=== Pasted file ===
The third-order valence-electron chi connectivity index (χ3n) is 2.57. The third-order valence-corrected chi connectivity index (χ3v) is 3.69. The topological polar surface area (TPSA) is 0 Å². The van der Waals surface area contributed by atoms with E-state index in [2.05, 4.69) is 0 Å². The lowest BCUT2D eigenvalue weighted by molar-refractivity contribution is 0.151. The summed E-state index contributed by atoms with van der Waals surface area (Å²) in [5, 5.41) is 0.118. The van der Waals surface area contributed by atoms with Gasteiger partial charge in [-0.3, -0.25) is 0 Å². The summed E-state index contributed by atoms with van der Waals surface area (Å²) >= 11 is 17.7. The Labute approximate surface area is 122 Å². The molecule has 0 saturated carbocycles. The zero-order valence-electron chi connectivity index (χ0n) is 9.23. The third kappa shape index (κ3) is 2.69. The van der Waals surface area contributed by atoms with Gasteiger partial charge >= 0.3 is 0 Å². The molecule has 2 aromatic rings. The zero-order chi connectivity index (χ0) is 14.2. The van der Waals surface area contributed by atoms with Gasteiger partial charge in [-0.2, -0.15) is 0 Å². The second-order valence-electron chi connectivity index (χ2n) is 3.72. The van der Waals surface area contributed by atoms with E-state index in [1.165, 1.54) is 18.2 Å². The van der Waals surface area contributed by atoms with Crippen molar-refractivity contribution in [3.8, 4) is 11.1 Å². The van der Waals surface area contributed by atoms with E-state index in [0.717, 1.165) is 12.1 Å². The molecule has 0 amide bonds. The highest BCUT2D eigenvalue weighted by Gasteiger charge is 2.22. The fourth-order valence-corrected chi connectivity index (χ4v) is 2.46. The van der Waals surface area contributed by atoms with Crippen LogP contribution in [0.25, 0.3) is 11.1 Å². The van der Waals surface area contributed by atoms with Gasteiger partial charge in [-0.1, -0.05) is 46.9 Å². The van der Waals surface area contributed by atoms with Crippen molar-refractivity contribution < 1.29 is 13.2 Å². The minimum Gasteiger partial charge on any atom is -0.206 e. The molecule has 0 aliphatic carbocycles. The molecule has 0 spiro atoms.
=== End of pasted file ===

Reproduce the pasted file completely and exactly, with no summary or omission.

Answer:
The third-order valence-electron chi connectivity index (χ3n) is 2.57. The third-order valence-corrected chi connectivity index (χ3v) is 3.69. The topological polar surface area (TPSA) is 0 Å². The van der Waals surface area contributed by atoms with E-state index in [2.05, 4.69) is 0 Å². The lowest BCUT2D eigenvalue weighted by molar-refractivity contribution is 0.151. The summed E-state index contributed by atoms with van der Waals surface area (Å²) in [5, 5.41) is 0.118. The van der Waals surface area contributed by atoms with Gasteiger partial charge in [-0.3, -0.25) is 0 Å². The summed E-state index contributed by atoms with van der Waals surface area (Å²) >= 11 is 17.7. The Labute approximate surface area is 122 Å². The molecule has 0 saturated carbocycles. The zero-order valence-electron chi connectivity index (χ0n) is 9.23. The third kappa shape index (κ3) is 2.69. The van der Waals surface area contributed by atoms with Gasteiger partial charge >= 0.3 is 0 Å². The molecule has 2 aromatic rings. The zero-order chi connectivity index (χ0) is 14.2. The van der Waals surface area contributed by atoms with Gasteiger partial charge in [-0.2, -0.15) is 0 Å². The second-order valence-electron chi connectivity index (χ2n) is 3.72. The van der Waals surface area contributed by atoms with E-state index in [1.165, 1.54) is 18.2 Å². The van der Waals surface area contributed by atoms with Crippen molar-refractivity contribution in [3.8, 4) is 11.1 Å². The van der Waals surface area contributed by atoms with E-state index in [0.717, 1.165) is 12.1 Å². The molecule has 0 amide bonds. The highest BCUT2D eigenvalue weighted by Gasteiger charge is 2.22. The fourth-order valence-corrected chi connectivity index (χ4v) is 2.46. The van der Waals surface area contributed by atoms with Crippen LogP contribution in [0.25, 0.3) is 11.1 Å². The van der Waals surface area contributed by atoms with Gasteiger partial charge in [-0.1, -0.05) is 46.9 Å². The van der Waals surface area contributed by atoms with Crippen molar-refractivity contribution < 1.29 is 13.2 Å². The minimum Gasteiger partial charge on any atom is -0.206 e. The molecule has 0 aliphatic carbocycles. The molecule has 0 spiro atoms.